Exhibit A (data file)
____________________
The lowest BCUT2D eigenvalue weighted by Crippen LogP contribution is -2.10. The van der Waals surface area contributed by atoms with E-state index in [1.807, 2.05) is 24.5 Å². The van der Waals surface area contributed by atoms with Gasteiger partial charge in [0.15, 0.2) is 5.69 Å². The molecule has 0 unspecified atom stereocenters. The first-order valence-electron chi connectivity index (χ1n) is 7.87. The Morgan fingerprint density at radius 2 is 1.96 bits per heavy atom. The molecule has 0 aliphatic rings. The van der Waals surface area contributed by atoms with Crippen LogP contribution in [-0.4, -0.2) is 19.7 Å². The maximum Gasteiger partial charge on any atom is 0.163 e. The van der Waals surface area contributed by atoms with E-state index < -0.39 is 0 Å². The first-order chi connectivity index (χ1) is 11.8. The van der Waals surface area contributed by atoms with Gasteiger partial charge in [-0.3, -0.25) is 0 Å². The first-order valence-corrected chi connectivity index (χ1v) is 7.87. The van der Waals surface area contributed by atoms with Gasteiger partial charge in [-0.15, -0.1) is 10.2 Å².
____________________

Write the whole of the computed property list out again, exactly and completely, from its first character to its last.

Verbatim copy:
The lowest BCUT2D eigenvalue weighted by Crippen LogP contribution is -2.10. The van der Waals surface area contributed by atoms with E-state index in [1.807, 2.05) is 24.5 Å². The van der Waals surface area contributed by atoms with Gasteiger partial charge in [0.15, 0.2) is 5.69 Å². The molecule has 0 unspecified atom stereocenters. The first-order valence-electron chi connectivity index (χ1n) is 7.87. The Morgan fingerprint density at radius 2 is 1.96 bits per heavy atom. The molecule has 0 aliphatic rings. The van der Waals surface area contributed by atoms with Crippen LogP contribution in [-0.4, -0.2) is 19.7 Å². The maximum Gasteiger partial charge on any atom is 0.163 e. The van der Waals surface area contributed by atoms with E-state index < -0.39 is 0 Å². The first-order chi connectivity index (χ1) is 11.8. The van der Waals surface area contributed by atoms with Gasteiger partial charge in [-0.3, -0.25) is 0 Å². The first-order valence-corrected chi connectivity index (χ1v) is 7.87. The van der Waals surface area contributed by atoms with Gasteiger partial charge in [-0.15, -0.1) is 10.2 Å².